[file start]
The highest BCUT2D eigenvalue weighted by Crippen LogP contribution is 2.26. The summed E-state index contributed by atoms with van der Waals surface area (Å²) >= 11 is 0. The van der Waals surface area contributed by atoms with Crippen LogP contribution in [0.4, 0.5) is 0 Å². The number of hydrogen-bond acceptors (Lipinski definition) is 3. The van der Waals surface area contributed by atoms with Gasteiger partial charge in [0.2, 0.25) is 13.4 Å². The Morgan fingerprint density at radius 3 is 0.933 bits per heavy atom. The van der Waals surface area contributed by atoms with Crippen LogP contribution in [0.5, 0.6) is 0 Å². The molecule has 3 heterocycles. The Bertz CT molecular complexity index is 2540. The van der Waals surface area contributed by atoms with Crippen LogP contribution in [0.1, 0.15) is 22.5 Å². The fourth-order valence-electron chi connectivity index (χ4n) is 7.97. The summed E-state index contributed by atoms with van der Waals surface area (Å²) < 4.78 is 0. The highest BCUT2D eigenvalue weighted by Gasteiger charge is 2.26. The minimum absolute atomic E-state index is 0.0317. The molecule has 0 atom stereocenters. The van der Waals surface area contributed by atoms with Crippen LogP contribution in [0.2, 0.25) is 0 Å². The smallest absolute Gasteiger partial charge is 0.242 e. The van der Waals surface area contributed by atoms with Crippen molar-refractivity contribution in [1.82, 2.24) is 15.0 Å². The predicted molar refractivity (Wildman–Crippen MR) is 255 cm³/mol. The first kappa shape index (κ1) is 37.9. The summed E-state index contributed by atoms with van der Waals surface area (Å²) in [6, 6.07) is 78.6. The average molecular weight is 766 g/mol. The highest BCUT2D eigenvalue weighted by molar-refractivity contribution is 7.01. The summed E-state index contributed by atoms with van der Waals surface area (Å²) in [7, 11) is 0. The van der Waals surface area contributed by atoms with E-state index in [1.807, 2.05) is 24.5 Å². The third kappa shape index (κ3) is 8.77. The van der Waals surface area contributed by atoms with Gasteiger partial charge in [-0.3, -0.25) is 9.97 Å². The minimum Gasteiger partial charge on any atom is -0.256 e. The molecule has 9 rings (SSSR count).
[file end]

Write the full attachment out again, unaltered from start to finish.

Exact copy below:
The highest BCUT2D eigenvalue weighted by Crippen LogP contribution is 2.26. The summed E-state index contributed by atoms with van der Waals surface area (Å²) >= 11 is 0. The van der Waals surface area contributed by atoms with Crippen LogP contribution in [0.4, 0.5) is 0 Å². The number of hydrogen-bond acceptors (Lipinski definition) is 3. The van der Waals surface area contributed by atoms with Gasteiger partial charge in [0.2, 0.25) is 13.4 Å². The Morgan fingerprint density at radius 3 is 0.933 bits per heavy atom. The van der Waals surface area contributed by atoms with Crippen LogP contribution in [0.5, 0.6) is 0 Å². The molecule has 3 heterocycles. The Bertz CT molecular complexity index is 2540. The van der Waals surface area contributed by atoms with Crippen LogP contribution in [0.1, 0.15) is 22.5 Å². The fourth-order valence-electron chi connectivity index (χ4n) is 7.97. The summed E-state index contributed by atoms with van der Waals surface area (Å²) < 4.78 is 0. The highest BCUT2D eigenvalue weighted by Gasteiger charge is 2.26. The minimum absolute atomic E-state index is 0.0317. The molecule has 0 atom stereocenters. The van der Waals surface area contributed by atoms with Crippen LogP contribution in [0.2, 0.25) is 0 Å². The smallest absolute Gasteiger partial charge is 0.242 e. The van der Waals surface area contributed by atoms with Crippen molar-refractivity contribution in [1.82, 2.24) is 15.0 Å². The predicted molar refractivity (Wildman–Crippen MR) is 255 cm³/mol. The first kappa shape index (κ1) is 37.9. The summed E-state index contributed by atoms with van der Waals surface area (Å²) in [6, 6.07) is 78.6. The average molecular weight is 766 g/mol. The highest BCUT2D eigenvalue weighted by molar-refractivity contribution is 7.01. The summed E-state index contributed by atoms with van der Waals surface area (Å²) in [7, 11) is 0. The van der Waals surface area contributed by atoms with E-state index in [1.807, 2.05) is 24.5 Å². The third kappa shape index (κ3) is 8.77. The van der Waals surface area contributed by atoms with Gasteiger partial charge in [-0.3, -0.25) is 9.97 Å². The minimum Gasteiger partial charge on any atom is -0.256 e. The molecule has 9 rings (SSSR count).